How to Keep Your Cochlear Implant Working Safely

by Roy Rasmussen

 

Use of cochlear implants is on the rise. By the end of 2010, approximately 219,000 people worldwide had received a cochlear implant, according to the U.S. Food and Drug Administration. Approximately 40 percent of children born profoundly deaf were receiving implants by the end of 2014, a rise of 25 percent in five years, prompting the Department of Health and Human Services to set a higher target for 2020. 90 percent of children and 80 percent of adults who receive cochlear implants experience an improvement in hearing, a Spanish study of 877 subjects found. But using a cochlear implant effectively and safely requires following certain guidelines. Here are some best practices to keep your cochlear implant working properly and safely.

 

Preventing Impact Damage from Drops and Other Accidents

 

Cochlear implants are susceptible to impact damage. As St. Louis Children’s University explains, a blow to the head can damage a cochlear implant, causing a need for surgery to fix the damage. Small children, children active in sports and elderly or disabled wearers can face special risk in this area.

One solution to avoid dropping implants to the ground is wearing a strap similar to those sometimes used to hold glasses on the head. Children involved in sports should wear helmets and avoid sports that involve high risk of head trauma. Roller coasters may also pose risks of loss or damage from close head guards. While wearing implants during roller coasters is permissible provided care is taken, the safest practice is to remove them while riding.

Cochlear implants are also susceptible to damage if they fall out during sleep; they should be removed while sleeping.

 

Waterproofing

 

A cochlear implant’s internal processor is surgically inserted under the skin, making it waterproof. However, the external processor is normally not waterproof and should be removed when showering or swimming. Some newer models, though, do have waterproofing options that can be used for bathing and swimming. For instance, attachments such as the AquaCase provide a waterproof case that enables implants to be safely used during water activities.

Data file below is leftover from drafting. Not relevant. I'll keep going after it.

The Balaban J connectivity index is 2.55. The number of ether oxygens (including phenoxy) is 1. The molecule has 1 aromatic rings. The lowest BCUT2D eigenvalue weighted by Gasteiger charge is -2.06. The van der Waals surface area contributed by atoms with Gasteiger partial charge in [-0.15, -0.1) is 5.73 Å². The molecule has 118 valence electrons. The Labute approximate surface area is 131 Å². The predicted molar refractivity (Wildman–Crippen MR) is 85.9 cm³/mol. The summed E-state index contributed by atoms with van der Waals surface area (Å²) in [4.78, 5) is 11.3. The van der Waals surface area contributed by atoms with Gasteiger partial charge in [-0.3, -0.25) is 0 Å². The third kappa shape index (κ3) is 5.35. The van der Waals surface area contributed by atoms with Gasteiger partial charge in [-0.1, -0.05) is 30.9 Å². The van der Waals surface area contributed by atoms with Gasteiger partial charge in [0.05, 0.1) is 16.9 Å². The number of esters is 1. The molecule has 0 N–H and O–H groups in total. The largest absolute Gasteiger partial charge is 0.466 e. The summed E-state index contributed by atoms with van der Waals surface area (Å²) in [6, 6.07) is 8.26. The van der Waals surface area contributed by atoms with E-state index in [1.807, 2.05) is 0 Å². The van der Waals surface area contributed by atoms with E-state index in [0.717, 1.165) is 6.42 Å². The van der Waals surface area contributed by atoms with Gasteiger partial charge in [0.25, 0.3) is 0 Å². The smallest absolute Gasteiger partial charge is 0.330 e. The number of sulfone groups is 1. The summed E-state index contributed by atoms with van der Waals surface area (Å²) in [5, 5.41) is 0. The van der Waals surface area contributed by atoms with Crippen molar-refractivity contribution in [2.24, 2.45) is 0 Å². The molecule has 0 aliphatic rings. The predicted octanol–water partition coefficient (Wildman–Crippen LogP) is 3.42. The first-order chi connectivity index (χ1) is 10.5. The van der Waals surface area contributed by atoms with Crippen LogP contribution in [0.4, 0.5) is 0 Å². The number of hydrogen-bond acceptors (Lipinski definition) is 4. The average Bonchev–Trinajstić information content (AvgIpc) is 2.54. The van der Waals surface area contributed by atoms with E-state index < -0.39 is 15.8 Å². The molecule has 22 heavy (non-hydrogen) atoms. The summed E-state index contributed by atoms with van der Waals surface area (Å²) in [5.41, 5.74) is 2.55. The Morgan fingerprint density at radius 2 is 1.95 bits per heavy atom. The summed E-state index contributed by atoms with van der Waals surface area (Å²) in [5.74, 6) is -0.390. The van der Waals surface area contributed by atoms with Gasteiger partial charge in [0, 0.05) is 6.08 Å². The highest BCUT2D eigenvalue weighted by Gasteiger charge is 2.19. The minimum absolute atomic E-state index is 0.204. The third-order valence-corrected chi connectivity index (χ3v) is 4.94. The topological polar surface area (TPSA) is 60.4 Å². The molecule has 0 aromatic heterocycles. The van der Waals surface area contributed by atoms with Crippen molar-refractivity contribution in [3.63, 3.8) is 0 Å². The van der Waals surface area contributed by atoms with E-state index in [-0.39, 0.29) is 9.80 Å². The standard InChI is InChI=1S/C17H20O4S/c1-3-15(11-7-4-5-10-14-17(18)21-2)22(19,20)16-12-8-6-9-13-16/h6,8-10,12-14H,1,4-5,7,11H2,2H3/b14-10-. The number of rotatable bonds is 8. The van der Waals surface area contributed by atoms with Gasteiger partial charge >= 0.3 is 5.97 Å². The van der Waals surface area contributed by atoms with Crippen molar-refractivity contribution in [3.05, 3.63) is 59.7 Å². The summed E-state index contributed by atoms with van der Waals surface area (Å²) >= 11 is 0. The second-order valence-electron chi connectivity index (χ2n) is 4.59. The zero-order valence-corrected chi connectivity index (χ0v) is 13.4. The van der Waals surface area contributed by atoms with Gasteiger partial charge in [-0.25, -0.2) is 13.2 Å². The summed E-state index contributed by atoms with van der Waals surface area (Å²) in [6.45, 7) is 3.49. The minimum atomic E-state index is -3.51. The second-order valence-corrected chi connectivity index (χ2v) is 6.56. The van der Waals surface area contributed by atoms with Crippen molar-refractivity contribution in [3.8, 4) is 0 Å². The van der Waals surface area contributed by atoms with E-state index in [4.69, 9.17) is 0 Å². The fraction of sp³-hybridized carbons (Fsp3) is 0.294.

Moisture from sources such as sweat can also create problems for implants. A protective covering such as the Ear Gear can help reduce risk from sweat and other types of moisture.

 

Maintaining Your Accessories

 

Protective devices such as Ear Gear and the AquaCase use o-rings which may need periodic replacement. You can replace these yourself, in contrast to most other parts of cochlear implants. Use medical-grade o-ring manufacturers such as Apple Rubber to ensure quality replacements.

 

Avoiding Static Electricity and Other Risks

 

Static electricity to the wearer by itself will not damage cochlear implants, but static discharges directly to the implant’s external speech processor unit can erase or damage the programs and maps stored in the processor. Additionally, while the internal processor has its own shock protection, shock to the external unit can travel to the internal unit.

Always ground yourself or a child wearing an implant when touching the processor during activities that can generate static electricity, such as playing with balloons, going down plastic slides, playing in plastic ball pits or using trampolines. You can also reduce other ambient sources of static electricity by taking steps such as spraying carpets with a mixture of water and fabric softener during dry months, using a humidifier or vaporizer to increase humidity, using fabric softener when doing laundry for sweaters and sheets and using anti-static computer screen shields.

Before doing MRI scans or X-rays, consult your medical provider about possible precautionary measures. When traveling through airports, do not pack your main speech processor or backup processor in checked luggage, which is X-rayed. As a precaution, place your processor in the bowls provided and hand them to security to be passed through. Carry an ID card with appropriate information in the event your implant triggers a metal detector.

 

Roy Rasmussen

Roy Rasmussen, coauthor of Publishing for Publicity, is a freelance writer who helps select clients write quality content to reach business and technology audiences. His clients have included Fortune 500 companies and bestselling authors. His most recent projects include books on cloud computing, small business management, sales, business coaching, social media marketing, and career planning.

About HHTM

HHTM's mission is to bridge the knowledge gaps in treating hearing loss by providing timely information and lively insights to anyone who cares about hearing loss. Our contributors and readers are drawn from many sectors of the hearing field, including practitioners, researchers, manufacturers, educators, and, importantly, hearing-impaired consumers and those who love them.

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